Flying in the Future

Forbes India Global Business Traveller's Guide tells you what to expect when you fly in the near future

Published: May 6, 2010 06:20:05 AM IST
Updated: May 7, 2010 06:42:15 PM IST
Flying in the Future
Image: Alex Graves - Wiki Commons
UPWARD CURVE Mumbai International Airport: New look

As India takes its place on the world stage, you, its emissaries, are stepping out a lot more too. Corporate warriors and boardroom emperors, traders and managers, buccaneers and businessmen; you’re all out there, buying and selling, meeting and greeting, partnering and taking over.

And, as the hours and days you spend on the road get longer, getting to know the world of corporate travel a little better makes more and more sense. It pays, after all, to know what you’re heading into.

The Forbes India Global Business Traveller’s Guide 2010, then, is an up-to-date, comprehensive ready reference designed for you, the frequent flying executive.
Here’s an executive summary of the big trends that will most impact your travel, as you move out both within and beyond India.


The global financial crisis saw many frequent flyers move down to Economy, which usually costs one-fourth to one-third the price of a Business class seat. To arrest the fall in revenues, airlines came up with a new, more comfortable class of seats, Premium Economy.

At a cost less than twice standard Economy fares, you get better, wider seats that recline more, adjustable head- and leg-rests, more leg room, back support, larger personal TV screens, power points for laptops and devices, lounge access, priority boarding. And, yes, better food!

Kent Craver, Boeing’s director passenger satisfaction and revenue, who tracks airline earnings by class of flight, sees huge growth in Premium Economy revenues.

British Airways was among the first off the block with World Traveller Plus. Air France, KLM, Virgin Atlantic and United Airlines followed. Jet Airways just started Konnect Select on domestic flights. You can be sure more will follow.

First class, however, has been disappearing from European and North American skies for a decade now. Lufthansa, British Airways and Air France are the last holdouts in Europe; across the Atlantic, American Airlines and United still offer it for their international flights. Some airlines still maintain a First class for bragging rights — the glossy pictures that are so much a part of the marketing exercise.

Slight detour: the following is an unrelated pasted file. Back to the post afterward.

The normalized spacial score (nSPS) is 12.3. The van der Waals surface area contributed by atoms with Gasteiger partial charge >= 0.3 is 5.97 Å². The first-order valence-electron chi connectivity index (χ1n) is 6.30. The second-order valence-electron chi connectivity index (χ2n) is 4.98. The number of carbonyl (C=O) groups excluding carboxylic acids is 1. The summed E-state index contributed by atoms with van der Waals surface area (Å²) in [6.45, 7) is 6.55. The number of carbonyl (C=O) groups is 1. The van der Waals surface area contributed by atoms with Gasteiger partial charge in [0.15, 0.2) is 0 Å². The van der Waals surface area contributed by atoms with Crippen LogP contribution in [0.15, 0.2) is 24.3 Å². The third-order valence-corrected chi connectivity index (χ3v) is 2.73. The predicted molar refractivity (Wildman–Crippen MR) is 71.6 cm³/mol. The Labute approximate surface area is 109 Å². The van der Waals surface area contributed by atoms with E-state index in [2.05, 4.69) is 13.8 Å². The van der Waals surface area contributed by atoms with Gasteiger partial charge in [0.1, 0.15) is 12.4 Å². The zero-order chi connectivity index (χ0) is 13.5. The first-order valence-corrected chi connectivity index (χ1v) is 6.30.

After you’ve elbowed your way through long queues and survived security, when you walk into the plane, it won’t be into yet another claustrophobic space. Through a spacious arch, you will enter a space with a deep blue ceiling that mimics the sky. En route, cabin lights will slowly change from the purples and oranges of a sunrise to yellows, and finally the brightness of a blue sky, making it easier for you to sleep and wake up more naturally.

That’s Boeing’s new 787 Dreamliner for you. It will take to the skies early next year, flying long-hauls of up to 15,000 km. Air-India, which will get one next year, plans to use it on routes like Mumbai-New York.

The windows of the 787 don’t have shades, they use an electrochromic dimmable system; so you can get in all the light you want or none at all at the flick of the switch. The windows will be larger than those in any other commercial aircraft, large enough to let even an aisle passenger look out comfortably.

A perhaps more important change: Air pressure will be maintained at an altitude of 6,000 feet (compared to the current 8,000 feet). Combined with better air-filtration and humidity in the plane, this will relieve headaches, dehydration and other symptoms caused by low pressure, so you get to your destination in better shape.

Boeing officials say many of the interior features are being offered in their other models, including the 737 aircraft, used by many Indian carriers like Jet Airways and SpiceJet on domestic flights.
Airbus promises to one-up Boeing, engaging BMW to design the interiors for its next plane, the A350, which a few years away from production.

That’s thanks to new routes because of Open Skies. Flight connections between two cities are not always a function of demand and supply; they are dictated by negotiations between countries — almost as hotly debated as trade talks. Access is tightly controlled in many countries (including India). But over the last few years, several countries have been breaking out of this web of tight control, offering Open Skies. That means unrestricted (obviously security-cleared) flights. Dubai and Singapore have used this model to grow traffic out of their home markets several-fold. India is one of the most restricted markets, with foreign airlines struggling for permission to increase flights into India.


MAKE YOUR OWN ENTERTAINMENT You can hook up your digital camera to the monitor onboard a Singapore Airlines aircraft

In an earlier conversation with Forbes India, Giovanni Bisignani, IATA Director-General, said, “These archaic rules are relics of the Cold War age. Passengers can benefit with more competition, faster connections and much better service if governments are willing to make the change.” The fastest moves in this direction are being made in the ASEAN countries and the European Union.